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Tricycle vs Bicycle for the elderly

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Tricycle vs Bicycle for the elderly

Old 03-18-23, 08:38 PM
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Originally Posted by peterws
At least somebody's keeping this thread on track. A trike is what she wants; might be an uneducated guess by her, but balance and stability on 2 wheels obviously doesn't appeal. Much of the time it doesn't appeal to me either. Now, I see a lady riding a trike regularly, and looks like she enjoys it hugely. I fancied the idea myself; still do, to bring back the childish fun I once had when I was about 4.
I discovered you could go round corners on two wheels at that age.without falling off.
Not suggesting your ma would do this for one moment (don't put the idea in her head, for goodness sake) but one with a nice basket could look good.and get her about in a new way. She'd work out quickly the stuff concerning corners, cambers etc.
These trikes aren't all expensive, nor are they light, but they're low geared to accommodate this.
I wish her well in her choice.
I think she passed in 2014.
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Old 03-19-23, 05:28 AM
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Wow, I hate it whenI get sucked into posting to these zombie threads. Why oh why can't they be locked or at least prominently somehow flagged as old when replied to. Someone can always link to or refer to old threads so there is no need to revive them with very few rare exceptions, Like the rare ones where the OP reported back years later with some kind of long term follow up.
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Old 03-20-23, 05:02 PM
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Unfortunately it happens in other forums too. It does to check these things!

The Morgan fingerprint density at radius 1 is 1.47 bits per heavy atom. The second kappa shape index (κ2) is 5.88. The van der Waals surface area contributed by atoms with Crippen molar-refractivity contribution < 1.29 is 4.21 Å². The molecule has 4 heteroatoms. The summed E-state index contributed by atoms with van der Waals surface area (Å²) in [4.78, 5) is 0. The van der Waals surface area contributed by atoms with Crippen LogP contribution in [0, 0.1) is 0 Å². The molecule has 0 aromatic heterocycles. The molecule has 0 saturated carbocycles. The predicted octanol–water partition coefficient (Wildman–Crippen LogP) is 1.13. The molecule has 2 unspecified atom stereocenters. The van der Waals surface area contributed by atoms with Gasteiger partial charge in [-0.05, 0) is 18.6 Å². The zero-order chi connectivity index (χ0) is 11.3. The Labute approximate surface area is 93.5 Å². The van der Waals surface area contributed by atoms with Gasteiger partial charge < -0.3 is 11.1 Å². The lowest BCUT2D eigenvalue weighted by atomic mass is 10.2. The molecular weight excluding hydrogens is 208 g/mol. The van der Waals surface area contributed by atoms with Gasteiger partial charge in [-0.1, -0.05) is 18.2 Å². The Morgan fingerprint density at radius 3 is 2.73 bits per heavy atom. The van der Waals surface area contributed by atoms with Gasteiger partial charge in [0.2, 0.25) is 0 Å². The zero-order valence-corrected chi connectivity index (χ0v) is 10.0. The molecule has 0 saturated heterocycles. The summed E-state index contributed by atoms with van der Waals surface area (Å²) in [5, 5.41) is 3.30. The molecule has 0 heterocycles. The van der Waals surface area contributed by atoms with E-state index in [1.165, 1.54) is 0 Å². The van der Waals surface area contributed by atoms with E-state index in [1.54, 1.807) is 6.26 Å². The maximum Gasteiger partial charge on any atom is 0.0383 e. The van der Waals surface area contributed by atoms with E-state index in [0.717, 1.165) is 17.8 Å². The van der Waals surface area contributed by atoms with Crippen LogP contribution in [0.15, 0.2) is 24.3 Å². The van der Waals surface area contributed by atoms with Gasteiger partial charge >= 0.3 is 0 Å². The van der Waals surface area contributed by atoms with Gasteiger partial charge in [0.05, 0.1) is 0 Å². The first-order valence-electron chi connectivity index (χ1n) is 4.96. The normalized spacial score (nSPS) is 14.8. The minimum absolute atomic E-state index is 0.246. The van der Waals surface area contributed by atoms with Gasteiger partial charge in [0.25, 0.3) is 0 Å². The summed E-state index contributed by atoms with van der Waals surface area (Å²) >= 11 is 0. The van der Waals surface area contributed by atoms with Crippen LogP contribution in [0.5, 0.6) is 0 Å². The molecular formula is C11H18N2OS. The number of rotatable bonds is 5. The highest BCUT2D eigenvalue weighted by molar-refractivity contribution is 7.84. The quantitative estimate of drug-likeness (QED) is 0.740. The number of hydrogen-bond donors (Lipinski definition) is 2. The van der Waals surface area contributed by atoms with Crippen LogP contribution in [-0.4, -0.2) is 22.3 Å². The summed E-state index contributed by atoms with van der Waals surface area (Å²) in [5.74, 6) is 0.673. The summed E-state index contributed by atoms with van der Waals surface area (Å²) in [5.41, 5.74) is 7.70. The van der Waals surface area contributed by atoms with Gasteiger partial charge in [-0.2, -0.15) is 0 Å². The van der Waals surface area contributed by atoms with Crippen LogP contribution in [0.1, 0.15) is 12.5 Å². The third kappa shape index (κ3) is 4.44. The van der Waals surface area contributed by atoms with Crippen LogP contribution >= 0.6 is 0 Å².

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Old 03-28-23, 09:35 PM
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Originally Posted by geo8rge
My mother wants to get a tricycle (upright not recumbent). I thought a light weight bike with training wheels might give her the stability she wants in a faster lighter more maneuverable bike. One problem I can see is training wheels have to be set fairly high off the ground to permit turning as you have lean to turn a bicycle.

Any thoughts on a bicycle with training wheels for the elderly. Is it a bad idea?

Any experience with a tricycle, they seem to be very heavy and difficult to store, but I have never owned one.
Is she totally balance-deprived, or is she just unsteady and slow and indecisive about getting her feet down?

Trikes are bulky and heavy and they have stability issues of their own, primarily when side-hilling. That would encountered while crossing sloping driveways. Also, taller equals more unstable, which is why recumbent trikes are popular.

There is a spring loaded training wheel set for adult bikes. I installed one for a physically challenged young man. He had tried several alternatives, but he was determined to ride and this was his last resort. Presumably, they worked for him, but I'd only recommend them in special circumstances.

I had one customer, an older gent who'd had a stroke, who was convinced he needed a trike so he could keep riding with his wife. After talking with him and his wife about his balance deficit, they explained that it wasn't so much about loss of balance as just feeling precarious and stretched out. I showed him an Electra Townie with a step-through frame, set the saddle a little lower, and sent him on a test ride. He came back with a big smile and bought the bike. He was happy that should he begin to feel unsteady he could get either or both feet solidly on the ground quickly. Sometimes it's a matter of just feeling more comfortable, confident, and closer to the ground.
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Old 03-30-23, 09:37 AM
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Originally Posted by oldbobcat
Is she totally balance-deprived, or is she just unsteady and slow and indecisive about getting her feet down?
It's a 13 year old thread.
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Old 03-30-23, 09:46 AM
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Originally Posted by big john
It's a 13 year old thread.
Oops. I haven't been around here as much so I haven't been monitoring my radar. Thanks for reminding me.
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